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Anhydrite deposition in Cawayan wells, Bacman geothermal field, Philippines : prediction and possible remedies

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Titill: Anhydrite deposition in Cawayan wells, Bacman geothermal field, Philippines : prediction and possible remediesAnhydrite deposition in Cawayan wells, Bacman geothermal field, Philippines : prediction and possible remedies
Höfundur: See, Fidel S. ; Jarðhitaskóli Háskóla Sameinuðu þjóðanna
URI: http://hdl.handle.net/10802/23292
Útgefandi: United Nations University; Orkustofnun
Útgáfa: 1995
Ritröð: United Nations University., UNU Geothermal Training Programme, Iceland. Report ; 1995:13
Efnisorð: Jarðhiti; Jarðhitarannsóknir; Steinefni; Jarðefnafræði; Filippseyjar
ISSN: 1670-7427
Tungumál: Enska
Tengd vefsíðuslóð: http://www.os.is/gogn/unu-gtp-report/UNU-GTP-1995-13.pdf
Tegund: Bók
Gegnir ID: 001516362
Athugasemdir: Myndefni: kort, línurit, töflur.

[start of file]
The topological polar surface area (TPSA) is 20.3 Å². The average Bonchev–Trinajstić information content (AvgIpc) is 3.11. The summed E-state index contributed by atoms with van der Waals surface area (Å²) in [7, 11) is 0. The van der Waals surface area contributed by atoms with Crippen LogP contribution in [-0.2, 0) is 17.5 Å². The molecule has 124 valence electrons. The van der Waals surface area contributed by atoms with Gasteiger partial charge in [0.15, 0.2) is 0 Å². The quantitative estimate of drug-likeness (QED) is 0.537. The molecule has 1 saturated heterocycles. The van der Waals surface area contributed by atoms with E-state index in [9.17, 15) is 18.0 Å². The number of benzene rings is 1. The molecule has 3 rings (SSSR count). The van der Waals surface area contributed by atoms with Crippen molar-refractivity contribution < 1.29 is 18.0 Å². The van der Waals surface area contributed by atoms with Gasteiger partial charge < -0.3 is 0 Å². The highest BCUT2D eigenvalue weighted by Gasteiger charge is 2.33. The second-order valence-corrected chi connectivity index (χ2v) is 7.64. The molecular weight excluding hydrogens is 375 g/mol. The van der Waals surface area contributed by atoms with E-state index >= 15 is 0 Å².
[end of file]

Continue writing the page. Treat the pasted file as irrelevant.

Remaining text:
Útdráttur: The anhydrite mineral deposition inside the wellbores of Cawayan wells is investigated in order to predict its occurrence and come up with possible remedies. The chemistry of the fluids is thoroughly evaluated and some geochemical indicators of deposition such as Ca2+, SO42-, Mg2+, SiO2, and Cl- are established. The behaviour of various calcium and sulphate species during deposition, and the effects of temperature and pH are determined using the SOLVEQ and WATCH 2.1 chemical speciation programmes. Results show that with increasing temperature, the activity of sulphate and calcium species in solution decreases and consequently anhydrite supersaturation is increased. At low pH, sulphate activity is significantly reduced by the formation of bisulphate ions, and anhydrite undersaturation is attained; at high pH, undersaturation is also predicted because of decrease in calcium activity. However, the solution becomes supersaturated with respect to calcite at high pH. The CHILLER programme is utilized to simulate fluid-fluid mixing, and determine the effects of NaCl addition, Na2HPO4 addition, acid treatment, and CaCl2 injection on anhydrite deposition. Results show that NaCl, Na2HPO4 and HCl are possible inhibitors of anhydrite deposition. Increasing the salinity of production fluid before mixing with high-sulphate waters tends to retard deposition and increase the amount of mixing fluid necessary to initiate formation of anhydrite. Na2HPO4 prevents anhydrite deposition by significantly reducing activity of calcium through association with phosphate ions. However, the solution tends to become supersaturated with respect to apatite, which may be deposited. CaCl2 addition can induce deposition in acid zones and thus seal them off but this further lowers the pH of the high-sulphate acid fluid as bisulphate dissociates into sulphate ions and releases hydrogen ions.


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